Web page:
"This research provides valuable insight into the types of support and interventions that may be needed for patients following a heart attack, helping both doctors and patients make informed decisions during recovery and beyond,” said Morag Foreman, Head of Discovery Researchers at Wellcome."This research shows how cohort studies and analysis of large data sets can further our understanding of key health challenges and demonstrates the value to supporting discovery research in the field of population and public health. As survival rates following a heart attack improve, understanding the longer-term impacts on physical and mental health is crucial."

 "While more people than ever are surviving heart attacks, there can be longer-term consequences. Particularly after a major heart attack, people can be left with irreparable damage to their heart, putting them at increased risk of heart failure,” said Professor Bryan Williams, Chief Scientific and Medical Officer at the British Heart Foundation."This study sheds further light on how heart attacks are associated with increased risk of developing other serious health conditions, including heart failure and atrial fibrillation. It also found that those from more socioeconomically deprived backgrounds are at greater risk of further ill health after a heart attack, and at a younger age. The research suggests that these patients may benefit from additional support and monitoring to help reduce their risk of developing further health conditions.”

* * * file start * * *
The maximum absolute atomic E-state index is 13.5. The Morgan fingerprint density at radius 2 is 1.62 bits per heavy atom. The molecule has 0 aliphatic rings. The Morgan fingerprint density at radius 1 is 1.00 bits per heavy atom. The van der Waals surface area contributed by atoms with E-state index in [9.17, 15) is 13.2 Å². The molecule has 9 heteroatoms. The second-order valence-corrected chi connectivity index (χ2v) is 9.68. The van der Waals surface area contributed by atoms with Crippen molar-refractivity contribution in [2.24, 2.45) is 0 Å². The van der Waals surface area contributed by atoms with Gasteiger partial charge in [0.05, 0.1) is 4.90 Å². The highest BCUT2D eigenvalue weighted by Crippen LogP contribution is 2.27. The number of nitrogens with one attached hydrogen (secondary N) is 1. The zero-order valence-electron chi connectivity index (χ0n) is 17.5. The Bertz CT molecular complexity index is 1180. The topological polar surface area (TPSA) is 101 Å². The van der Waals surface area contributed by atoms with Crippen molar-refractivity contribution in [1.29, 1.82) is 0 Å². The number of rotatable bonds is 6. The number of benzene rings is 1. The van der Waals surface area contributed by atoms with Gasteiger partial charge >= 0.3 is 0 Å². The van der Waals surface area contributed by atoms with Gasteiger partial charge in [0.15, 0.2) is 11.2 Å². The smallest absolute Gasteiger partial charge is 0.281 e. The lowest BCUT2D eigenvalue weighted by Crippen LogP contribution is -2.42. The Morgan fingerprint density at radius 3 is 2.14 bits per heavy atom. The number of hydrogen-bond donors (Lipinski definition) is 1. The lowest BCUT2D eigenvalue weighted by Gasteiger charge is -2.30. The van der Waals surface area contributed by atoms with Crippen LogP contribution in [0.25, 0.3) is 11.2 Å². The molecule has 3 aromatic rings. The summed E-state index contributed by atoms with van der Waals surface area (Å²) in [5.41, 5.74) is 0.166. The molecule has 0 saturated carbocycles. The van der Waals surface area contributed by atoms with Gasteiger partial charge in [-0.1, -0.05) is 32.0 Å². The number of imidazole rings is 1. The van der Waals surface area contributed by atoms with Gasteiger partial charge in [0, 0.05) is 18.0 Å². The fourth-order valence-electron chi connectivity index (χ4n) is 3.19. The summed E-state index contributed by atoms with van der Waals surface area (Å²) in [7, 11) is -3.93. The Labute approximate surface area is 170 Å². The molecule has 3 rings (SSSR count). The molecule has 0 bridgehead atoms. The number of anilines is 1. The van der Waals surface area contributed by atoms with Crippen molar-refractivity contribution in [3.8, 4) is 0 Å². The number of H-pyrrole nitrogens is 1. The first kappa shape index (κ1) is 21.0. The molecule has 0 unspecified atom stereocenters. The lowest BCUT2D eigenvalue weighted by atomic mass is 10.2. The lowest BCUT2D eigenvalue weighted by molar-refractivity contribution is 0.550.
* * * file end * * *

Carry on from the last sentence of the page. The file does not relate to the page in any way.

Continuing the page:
"It is vital NHS has the resource, including staff, infrastructure and equipment, to deliver the care that patients need to help them stay in the best possible health for longer."

As with anything you read on the internet, this article should not be construed as medical advice; please talk to your doctor or primary care provider before changing your wellness routine. This article is not intended to provide a medical diagnosis, recommendation, treatment, or endorsement. These statements have not been evaluated by the Food and Drug Administration.